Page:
LONDON (Reuters) - The capture of Muammar Gaddafi’s son Saif al-Islam ties up an awkward loose end for Libya’s new rulers, but disputes over what to do with him could severely strain the country’s fledgling systems and structures.
Saif al-Islam, once held up as a potentially progressive future leader of Libya and face of its rapprochement with the West, was seized in the desert and flown to the western mountain town of Zintan.
In the short term, his capture is seen perhaps offering a useful distraction from the growing problems faced by post-war Libya. But some fear it may simply end up fuelling further division or damage to the reputation of those now in charge.
While Saif al-Islam looked for now to have avoided the brutal fate of his father - killed shortly after his capture - it is far from clear what will happen next.
Western states in particular are keen that he be handed over to the International Criminal Court, which indicted him earlier this year for crimes against humanity during the crackdown on protesters.
“This may temporarily bring the feelgood factor back to the streets, with most of the recent attention being focused on clashes and divisions between different rebel militias, and protests over pay and the perceived mistakes of the NTC,” said Alan Fraser, Middle East analyst for London-based risk consultancy AKE, referring to post-Gaddafi transitional authorities.
“(But) what’s for certain is that it will ignite passions that could have the potential to destabilise the reconstruction process. There will be a lot of media attention on this issue and that will likely prevent it from going away.”
Senior members of Libya’s NTC have said they would rather he was tried in the country, but for now lack any coherent legal system with which to do so. As things stand, it is far from clear whether those in charge in Tripoli have the clout to take control of the prisoner.
Zintan was one of the western towns that bore the brunt of Gaddafi’s military wrath during the early days of the conflict. Like many other regions, it now has its own largely autonomous forces that have yet to be brought under the direct control of the NTC.
”This is an acid test of the NTC’s authority,“ said Henry Smith, Libya analyst for London-based consultancy Control Risks. ”The capture presents a challenge ... if they want to try Saif then what can they do to make Zintan hand him over.
“They do not have the capacity to use coercive means so do they offer the town the coveted security portfolios in the forthcoming cabinet? If so, then to which of the Zintan militias? They may leave his fate to the Zintanis, but then where does that leave Libya’s embryonic justice system?”
Western human rights groups were critical of the mob justice handed out to Gaddafi senior and to at least one of his sons, and, along with many foreign governments, are demanding Saif al-Islam be better treated.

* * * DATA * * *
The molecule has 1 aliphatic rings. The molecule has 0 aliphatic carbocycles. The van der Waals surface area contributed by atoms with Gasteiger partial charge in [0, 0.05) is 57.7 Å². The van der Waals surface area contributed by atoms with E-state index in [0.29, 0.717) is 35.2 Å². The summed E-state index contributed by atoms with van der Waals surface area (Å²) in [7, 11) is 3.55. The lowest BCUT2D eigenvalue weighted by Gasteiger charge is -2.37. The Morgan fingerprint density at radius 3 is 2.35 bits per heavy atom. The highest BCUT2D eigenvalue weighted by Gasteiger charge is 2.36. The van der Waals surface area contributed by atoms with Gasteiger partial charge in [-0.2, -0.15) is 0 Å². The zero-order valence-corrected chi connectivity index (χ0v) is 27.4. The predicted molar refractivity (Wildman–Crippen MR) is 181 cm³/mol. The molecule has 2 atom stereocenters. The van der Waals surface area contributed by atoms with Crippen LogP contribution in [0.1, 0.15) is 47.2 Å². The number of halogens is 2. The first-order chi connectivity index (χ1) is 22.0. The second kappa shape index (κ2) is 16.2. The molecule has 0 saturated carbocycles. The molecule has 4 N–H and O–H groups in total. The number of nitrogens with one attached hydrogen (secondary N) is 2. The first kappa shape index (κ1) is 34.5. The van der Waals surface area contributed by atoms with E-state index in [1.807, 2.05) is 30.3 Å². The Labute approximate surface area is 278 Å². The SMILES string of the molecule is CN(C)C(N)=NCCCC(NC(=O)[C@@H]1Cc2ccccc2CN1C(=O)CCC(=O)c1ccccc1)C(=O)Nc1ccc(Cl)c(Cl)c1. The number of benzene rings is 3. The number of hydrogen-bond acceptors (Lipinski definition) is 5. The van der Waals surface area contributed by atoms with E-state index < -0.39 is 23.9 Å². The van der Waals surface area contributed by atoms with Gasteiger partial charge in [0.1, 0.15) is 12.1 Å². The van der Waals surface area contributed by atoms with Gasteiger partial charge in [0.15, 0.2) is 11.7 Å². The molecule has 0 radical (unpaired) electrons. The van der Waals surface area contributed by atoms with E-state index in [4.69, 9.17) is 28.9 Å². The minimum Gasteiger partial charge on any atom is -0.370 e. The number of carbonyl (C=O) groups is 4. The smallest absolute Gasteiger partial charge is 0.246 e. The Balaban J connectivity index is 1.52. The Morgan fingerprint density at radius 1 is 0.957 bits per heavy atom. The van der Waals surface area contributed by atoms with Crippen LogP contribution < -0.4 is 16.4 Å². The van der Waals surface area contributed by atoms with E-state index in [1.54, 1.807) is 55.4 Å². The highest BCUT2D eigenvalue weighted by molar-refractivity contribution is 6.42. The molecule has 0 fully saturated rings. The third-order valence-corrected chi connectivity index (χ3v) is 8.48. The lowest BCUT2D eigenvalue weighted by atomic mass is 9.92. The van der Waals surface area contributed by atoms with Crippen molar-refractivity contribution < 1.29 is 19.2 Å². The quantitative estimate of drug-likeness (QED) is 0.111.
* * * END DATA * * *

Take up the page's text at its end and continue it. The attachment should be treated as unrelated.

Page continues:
“The authorities will send an important message that there’s a new era in Libya, marked by the rule of law, by treating Saif al-Islam humanely and surrendering him to the ICC,” said Richard Dicker, international justice director at Human Rights Watch.
“His fair prosecution at the ICC will afford Libyans a chance to see justice served in a trial that the international community stands behind.”
Human Rights Watch said there was far too much evidence of extrajudicial killings of former Gaddafi loyalists by opposition fighters as well as mistreatment in custody.
Rights group Amnesty International said an immediate transfer to the ICC was the best option for Saif al-Islam.
“He must be handed over to the ICC, and his safety and rights must be guaranteed,” said Hassiba Hadj Sahraoui, Amnesty International’s Middle East and North Africa Deputy Director.
“After what happened after the capture of Muammar and Mutassim Gaddafi, we hold the NTC responsible for preventing similar harm coming to Saif al-Islam al-Gaddafi, so that he can face justice for his alleged crimes in a fair trial with no death penalty.”
But other analysts are unconvinced that handing the most prominent surviving member of the Gaddafi clan over to perceived foreign justice is a viable option for the NTC, keen to avoid any perceptions it might become a Western stooge.
A well conducted trial, they say, could actually serve to burnish the NTC’s reputation. But some worry that a chaotic trial -- particularly if followed by an execution -- could simply reinforce the image of a country largely out of control. Others ponder just how much political damage the well-connected Saif al-Islam might do in the witness box.
“A prolonged trial may also bring divisions to the surface, and Saif may know a lot of secrets that could damage the reputations of some in the NTC and the West,” said Fraser.
“He could potentially throw the cat among the pigeons and divert attention from the task of restoring security and political stability.”